THE MONTH THAT WAS

A look at the Bees’ month of July.

Record: 12-16

Batting average: .236

Opponents’ batting average: .222

ERA: 3.35

Notes: Infielder Adrian Rondon batted .368 in nine games. … Outfielder Francisco Del Valle batted .301 with an .846 OPS in 27 games. … Parker Joe Robinson went 3-0. … Pitcher Kyle Tyler was 2-1 with an 0.96 ERA. … Hector Yan was 2-1 with a 3.04 ERA. … Reliever Ed Del Rosario went 2-0.

THE WEEK THAT WAS

Record: 0-7

Batting average: .210

Opponents’ batting average: .269

ERA: 6.05

Opponents’ ERA: 2.29

Notes: Infielder Livan Soto batted .391 and has a 6-game hitting streak. … Outfielder Ryan Vega hit .318.

THE WEEK AHEAD

• At Cedar Rapids (6:35 p.m. Monday and Tuesday) — The Bees close a four-game series, and the season series, against the Kernels, who have won 12 of the 16 games between the two teams.

• Wisconsin (6:30 p.m. Wednesday-Friday) — It’s the last appearance of the season for the Timber Rattlers at Community Field. The two teams have split the first eight games.

• Kane County (6:30 p.m. Saturday and Monday, 2 p.m. Sunday) — It’s also the last appearance of the season for the Cougars at Community Field. The Cougars have a 7-6 lead in the season series.

SERIES PREVIEW: Bees vs. Cedar Rapids Kernels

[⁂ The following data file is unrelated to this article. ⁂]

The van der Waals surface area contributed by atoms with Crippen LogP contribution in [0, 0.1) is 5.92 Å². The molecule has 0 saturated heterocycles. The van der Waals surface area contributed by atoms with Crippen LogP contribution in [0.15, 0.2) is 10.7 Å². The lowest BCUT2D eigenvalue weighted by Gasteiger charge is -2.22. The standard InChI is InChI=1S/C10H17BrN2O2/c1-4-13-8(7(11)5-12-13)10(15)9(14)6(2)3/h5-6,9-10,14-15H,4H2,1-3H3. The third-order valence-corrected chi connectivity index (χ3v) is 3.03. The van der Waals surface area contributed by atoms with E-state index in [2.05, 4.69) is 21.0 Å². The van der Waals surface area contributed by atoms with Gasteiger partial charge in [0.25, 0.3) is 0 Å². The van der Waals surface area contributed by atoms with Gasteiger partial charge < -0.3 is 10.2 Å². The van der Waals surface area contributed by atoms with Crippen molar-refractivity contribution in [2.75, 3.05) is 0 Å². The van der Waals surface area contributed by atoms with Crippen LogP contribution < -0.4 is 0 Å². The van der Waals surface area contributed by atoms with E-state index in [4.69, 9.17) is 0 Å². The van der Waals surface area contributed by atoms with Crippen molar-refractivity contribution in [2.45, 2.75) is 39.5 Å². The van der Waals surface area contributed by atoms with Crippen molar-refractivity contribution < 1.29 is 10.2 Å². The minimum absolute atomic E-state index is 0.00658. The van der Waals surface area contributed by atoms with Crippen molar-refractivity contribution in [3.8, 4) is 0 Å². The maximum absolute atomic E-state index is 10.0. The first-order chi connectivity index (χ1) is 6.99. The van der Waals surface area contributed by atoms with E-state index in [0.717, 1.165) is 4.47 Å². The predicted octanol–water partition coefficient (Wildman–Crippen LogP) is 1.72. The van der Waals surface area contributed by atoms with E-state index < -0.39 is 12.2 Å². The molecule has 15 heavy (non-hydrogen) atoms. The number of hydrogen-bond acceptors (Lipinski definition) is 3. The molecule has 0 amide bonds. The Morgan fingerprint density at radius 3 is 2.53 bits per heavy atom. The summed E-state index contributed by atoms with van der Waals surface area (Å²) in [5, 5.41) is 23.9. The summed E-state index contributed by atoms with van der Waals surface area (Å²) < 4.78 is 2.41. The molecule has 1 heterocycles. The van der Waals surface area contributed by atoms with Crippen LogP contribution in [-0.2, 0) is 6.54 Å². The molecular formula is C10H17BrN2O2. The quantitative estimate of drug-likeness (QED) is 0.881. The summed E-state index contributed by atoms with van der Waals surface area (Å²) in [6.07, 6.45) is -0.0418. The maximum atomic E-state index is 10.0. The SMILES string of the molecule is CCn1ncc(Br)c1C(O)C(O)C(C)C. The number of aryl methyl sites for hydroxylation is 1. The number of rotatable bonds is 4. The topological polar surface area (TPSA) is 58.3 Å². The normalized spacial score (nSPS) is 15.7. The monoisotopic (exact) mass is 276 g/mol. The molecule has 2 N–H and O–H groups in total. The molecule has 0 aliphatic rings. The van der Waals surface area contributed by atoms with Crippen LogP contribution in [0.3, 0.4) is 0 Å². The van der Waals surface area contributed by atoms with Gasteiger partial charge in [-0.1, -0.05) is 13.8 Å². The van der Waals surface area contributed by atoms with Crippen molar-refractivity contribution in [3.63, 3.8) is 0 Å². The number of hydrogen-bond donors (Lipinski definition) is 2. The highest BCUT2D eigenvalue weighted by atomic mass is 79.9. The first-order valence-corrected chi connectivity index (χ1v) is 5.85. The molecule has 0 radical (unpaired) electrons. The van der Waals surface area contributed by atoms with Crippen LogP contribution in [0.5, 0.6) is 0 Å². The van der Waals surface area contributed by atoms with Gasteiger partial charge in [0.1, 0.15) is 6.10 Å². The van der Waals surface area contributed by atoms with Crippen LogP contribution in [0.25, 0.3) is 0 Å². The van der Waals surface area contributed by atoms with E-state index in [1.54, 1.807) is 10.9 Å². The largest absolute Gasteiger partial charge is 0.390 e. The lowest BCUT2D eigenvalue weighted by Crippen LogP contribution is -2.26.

SERIES FACTS

Game times: 6:35 p.m. Saturday, Monday and Tuesday, 2:05 p.m. Sunday

Where: Perfect Game Field, Cedar Rapids

Second-half records: Bees 15-25, Kernels 23-17

Overall records: Bees 54-56, Kernels 62-48

Season series: Kernels lead, 10-4

TEAM COMPARISONS

Last 10: Bees 2-8, Kernels 6-4

Home vs. road: Bees 22-30 on the road, Kernels 30-26 at home

Run differential: Bees minus-4, Kernels plus-28

Extra innings: Bees 7-4, Kernels 4-1

One-run games: Bees 22-19, Kernels 23-11

HEAD TO HEAD

Batting average: Bees .189, Kernels .237

ERA: Bees 3.86, Kernels 3.10

WHAT TO WATCH

The Kernels and Bees tied for second place in the Midwest League’s Western Division in the first half. Cedar Rapids has kept its pace going in the second half, the Bees have not.

Burlington is on a five-game losing streak, the longest current streak in the Midwest League.

PLAYERS TO WATCH

Bees infielder Justin Jones has a .300 batting average in 11 games against the Kernels. Pitcher Kyle Tyler is 1-0 with an 0.75 ERA against Cedar Rapids in two starts.

Most of the Kernels who have done damage against the Bees earlier this season are gone. Outfielder Jared Akins had a .268 average with three home runs and nine runs batted in against Burlington. Pitcher Luis Rijo is 2-0 with 12 shutout innings against the Bees. Pitcher Austin Schulfer is 3-0 with a 1.50 ERA, and combined to no-hit the Bees earlier in the season.